Blog #44 – The Broaden and Build Theory of Positive Emotions
Barbara Fredrickson is one of the most well-known psychologists currently active in the field of well-being-related research.
The United States-based university professor is concerned first and foremost with positive emotions, and perhaps her most notable contribution to knowledge in the area is the broaden-and-build theory of positive emotions.
This theory, first proposed and published in the late 1990s and subsequently refined, examines the relationship between high levels of subjective well-being and optimal performance in the various spheres of day-to-day life.
To the extent that such matters are discussed in general life, there tends to be a default assumption that the relationship between well-being and performance runs in a straight line and is one of cause and effect, i.e., if you’re feeling better about yourself, then you will be more effective in the workplace and in your personal life.
There is certainly an abundance of evidence to support this idea, but this may only be a part of the picture. In developing her theory, Fredrickson investigated to what extent there may be a feedback loop at work here, i.e., that it is not merely that higher levels of well-being facilitate improved performance, but that improved performance, in turn, facilitates further boosts to individual well-being. The idea that happiness, well-being, and optimal performance are inextricably linked, as opposed to having a more linear, cause-and-effect relationships, goes to the heart of what Fredrickson proposes in the broaden-and-build theory.
She suggests that the experience of a wide range of positive emotions has the effect of broadening individual awareness and then serves to encourage novel and varied forms of thought and action. She also proposes that over time this tendency can have the effect of helping to build durable skills and resources, with positive implications for coping arising from that. Ultimately, she suggests that not only do positive emotions signal flourishing, but that they also produce flourishing, both in the moment and over time. It is this claim that points to the idea of a self-sustaining cognitive feedback loop.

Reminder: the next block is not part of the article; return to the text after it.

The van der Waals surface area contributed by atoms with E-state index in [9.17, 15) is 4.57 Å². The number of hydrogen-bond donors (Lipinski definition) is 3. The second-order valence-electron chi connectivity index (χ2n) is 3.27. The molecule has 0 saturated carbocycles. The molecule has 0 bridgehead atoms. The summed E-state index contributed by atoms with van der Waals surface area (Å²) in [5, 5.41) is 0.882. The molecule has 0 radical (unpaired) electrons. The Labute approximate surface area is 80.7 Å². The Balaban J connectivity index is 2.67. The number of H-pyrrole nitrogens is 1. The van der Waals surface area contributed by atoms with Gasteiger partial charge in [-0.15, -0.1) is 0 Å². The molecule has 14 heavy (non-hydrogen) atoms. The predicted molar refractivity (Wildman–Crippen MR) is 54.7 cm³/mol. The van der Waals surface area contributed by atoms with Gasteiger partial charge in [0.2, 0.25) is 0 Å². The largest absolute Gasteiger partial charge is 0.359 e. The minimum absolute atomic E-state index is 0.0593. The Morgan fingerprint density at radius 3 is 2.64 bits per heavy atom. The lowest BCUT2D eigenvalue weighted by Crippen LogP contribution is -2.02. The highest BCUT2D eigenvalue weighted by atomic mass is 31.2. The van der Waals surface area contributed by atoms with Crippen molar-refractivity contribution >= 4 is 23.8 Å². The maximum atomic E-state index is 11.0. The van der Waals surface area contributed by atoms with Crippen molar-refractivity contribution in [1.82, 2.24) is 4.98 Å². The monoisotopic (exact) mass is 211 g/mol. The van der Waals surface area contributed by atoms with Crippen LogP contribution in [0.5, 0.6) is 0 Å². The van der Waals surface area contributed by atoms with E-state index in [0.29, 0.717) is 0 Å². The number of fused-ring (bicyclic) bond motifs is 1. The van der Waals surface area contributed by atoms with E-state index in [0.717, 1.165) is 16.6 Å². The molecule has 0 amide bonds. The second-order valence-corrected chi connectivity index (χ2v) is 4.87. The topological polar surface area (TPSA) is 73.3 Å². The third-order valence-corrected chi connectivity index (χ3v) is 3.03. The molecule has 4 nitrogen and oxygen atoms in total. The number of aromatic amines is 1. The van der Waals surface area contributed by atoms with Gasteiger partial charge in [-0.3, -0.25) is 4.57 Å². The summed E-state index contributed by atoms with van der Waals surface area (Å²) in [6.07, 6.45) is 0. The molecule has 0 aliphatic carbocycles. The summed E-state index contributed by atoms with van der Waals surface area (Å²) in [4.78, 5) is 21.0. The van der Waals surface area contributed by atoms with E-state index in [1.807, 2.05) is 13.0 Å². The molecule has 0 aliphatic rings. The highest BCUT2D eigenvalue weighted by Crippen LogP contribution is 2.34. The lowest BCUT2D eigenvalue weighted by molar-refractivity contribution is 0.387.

In reaching these conclusions, Fredrickson examined the impact of a range of positive emotions, including joy, contentment, interest, pride, and love. She maintains that these and similar emotions share an ability to facilitate the broadening of thought-action behaviours in the moment, and also to build enduring physical, intellectual, social, and psychological resources.
As well as this, another important element of this theory is the claim that the experience of positive emotions can also act to undo the lingering effects of negative emotions, acting as a kind of an antidote. Fredrickson refers to this element of the theory as the ‘undoing hypothesis’.
In essence, ‘broaden’ element of broaden-and-build refers to how positive emotions can encourage creative thinking in individuals, thus assisting us in, for example, problem-solving, while the ‘build’ element refers to the beneficial and self-sustaining cognitive architecture that can be put in place arising from the experience of these emotions, with positive implications for performance. And from there, the logic of the theory is that the ‘broaden’ and ‘build’ elements can feed off each other, creating what Fredrickson refers to as “upward spirals” of positive emotion. Basically, the experience of positive emotions facilitates optimal performance, and optimal performance leads to the experience of more positive emotions, and each can therefore build on the other.